Wednesday, February 23, 2011

Hungry School Children in the United States

Imagine that.  Hunger inhibits learning.

Poor, lazy bastards should shine shoes in grade school rather than the US institute the dread socialist scourge of free lunches in public schools for impoverished kids.

Let them eat nothing!

[This may be the land of plenty, but many children are going to school hungry, and teachers often give students food to help them make it until lunchtime, according to a national survey of 638 public teachers.

Two-thirds of these teachers, grades kindergarten through eighth, say they have students in their classes who regularly come to school hungry because they aren't getting enough to eat at home, and 63% of the teachers say the problem increased this past year.

"It's really telling to see how severe the problem is," says Bill Shore, founder and director of Share Our Strength, a non-profit organization dedicated to ending childhood hunger, which sponsored the survey. "It's not isolated to certain urban and rural areas, but it's really happening across the board."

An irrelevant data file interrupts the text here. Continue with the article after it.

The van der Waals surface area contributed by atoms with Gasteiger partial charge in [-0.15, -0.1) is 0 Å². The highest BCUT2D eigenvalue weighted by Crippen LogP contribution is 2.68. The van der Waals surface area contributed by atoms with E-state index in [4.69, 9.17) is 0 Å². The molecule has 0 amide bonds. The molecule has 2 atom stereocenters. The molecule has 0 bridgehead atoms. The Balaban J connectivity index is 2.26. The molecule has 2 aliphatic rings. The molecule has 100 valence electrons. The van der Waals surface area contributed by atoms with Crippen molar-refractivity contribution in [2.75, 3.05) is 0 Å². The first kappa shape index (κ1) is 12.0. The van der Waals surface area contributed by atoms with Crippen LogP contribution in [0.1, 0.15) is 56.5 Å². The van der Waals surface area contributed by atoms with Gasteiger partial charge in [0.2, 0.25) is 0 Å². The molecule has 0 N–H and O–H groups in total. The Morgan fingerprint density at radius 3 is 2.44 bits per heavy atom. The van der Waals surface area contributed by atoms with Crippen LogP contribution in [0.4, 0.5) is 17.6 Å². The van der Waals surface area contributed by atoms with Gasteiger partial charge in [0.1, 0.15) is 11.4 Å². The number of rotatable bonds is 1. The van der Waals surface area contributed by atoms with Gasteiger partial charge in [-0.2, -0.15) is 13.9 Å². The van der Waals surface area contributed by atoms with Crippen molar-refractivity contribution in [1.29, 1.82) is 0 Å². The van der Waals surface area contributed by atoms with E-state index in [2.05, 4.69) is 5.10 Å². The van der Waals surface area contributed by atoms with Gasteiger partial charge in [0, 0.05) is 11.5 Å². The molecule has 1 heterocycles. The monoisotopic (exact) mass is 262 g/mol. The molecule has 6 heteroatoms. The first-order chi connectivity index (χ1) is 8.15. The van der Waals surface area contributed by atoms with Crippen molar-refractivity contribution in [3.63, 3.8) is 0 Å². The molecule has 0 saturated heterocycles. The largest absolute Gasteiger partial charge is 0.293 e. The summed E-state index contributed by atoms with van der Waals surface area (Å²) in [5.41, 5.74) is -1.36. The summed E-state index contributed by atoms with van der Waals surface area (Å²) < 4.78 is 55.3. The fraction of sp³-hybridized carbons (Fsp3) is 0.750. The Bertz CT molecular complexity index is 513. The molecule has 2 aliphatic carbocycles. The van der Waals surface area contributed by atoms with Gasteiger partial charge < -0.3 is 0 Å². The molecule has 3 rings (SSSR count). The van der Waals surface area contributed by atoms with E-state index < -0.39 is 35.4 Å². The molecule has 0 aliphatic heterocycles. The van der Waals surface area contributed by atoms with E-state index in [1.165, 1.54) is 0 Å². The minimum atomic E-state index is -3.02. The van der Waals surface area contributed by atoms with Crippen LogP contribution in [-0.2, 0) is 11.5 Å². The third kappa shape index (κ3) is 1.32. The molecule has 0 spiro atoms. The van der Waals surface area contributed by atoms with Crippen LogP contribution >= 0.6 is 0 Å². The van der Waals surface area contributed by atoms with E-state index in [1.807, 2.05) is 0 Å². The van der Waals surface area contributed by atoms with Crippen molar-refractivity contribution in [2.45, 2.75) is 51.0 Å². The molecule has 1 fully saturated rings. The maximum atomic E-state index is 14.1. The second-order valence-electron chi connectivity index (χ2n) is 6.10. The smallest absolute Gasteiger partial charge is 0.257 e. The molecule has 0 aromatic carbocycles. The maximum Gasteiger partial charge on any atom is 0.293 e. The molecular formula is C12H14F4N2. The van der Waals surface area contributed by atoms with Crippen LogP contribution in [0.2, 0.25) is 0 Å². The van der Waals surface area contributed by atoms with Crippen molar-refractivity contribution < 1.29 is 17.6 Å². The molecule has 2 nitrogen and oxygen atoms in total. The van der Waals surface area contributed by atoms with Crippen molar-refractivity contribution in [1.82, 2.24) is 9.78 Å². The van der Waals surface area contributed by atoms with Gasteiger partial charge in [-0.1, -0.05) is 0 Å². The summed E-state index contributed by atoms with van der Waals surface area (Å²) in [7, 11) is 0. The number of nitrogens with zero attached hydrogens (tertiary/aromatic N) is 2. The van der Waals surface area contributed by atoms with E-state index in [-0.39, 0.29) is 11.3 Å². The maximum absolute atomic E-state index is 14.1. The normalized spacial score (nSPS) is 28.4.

The survey found:
•Almost all teachers believe breakfast is important for children's academic achievement and helps students concentrate better and learn more throughout the day.
•65% of teachers say many children rely on school meals as their primary source of nutrition.
•61% say they purchase food for their classrooms and spend an average of $25 a month. They also have helped kids sign up for free or reduced-priced meals (74% say they've done that) and referred students and parents to resources in the school (49%).

Stacey Frakes, who taught third, fourth and fifth grades at Madison (Fla.) County Central School and now works as an instructional coach for an elementary school, says sometimes kids would come to her class and put their heads on their desk and almost cry.

When she asked them what was wrong, they'd tell her they hadn't had any breakfast. She kept peanut butter crackers on hand to give them, and one time she gave a student her own lunch.

She says hungry students "couldn't focus at all. All they could think about was wanting food. They would ask, 'What time is lunch? Is it lunchtime yet?' "

It's hard to teach children when "they are thinking about their next good meal," Frakes says.]

No comments: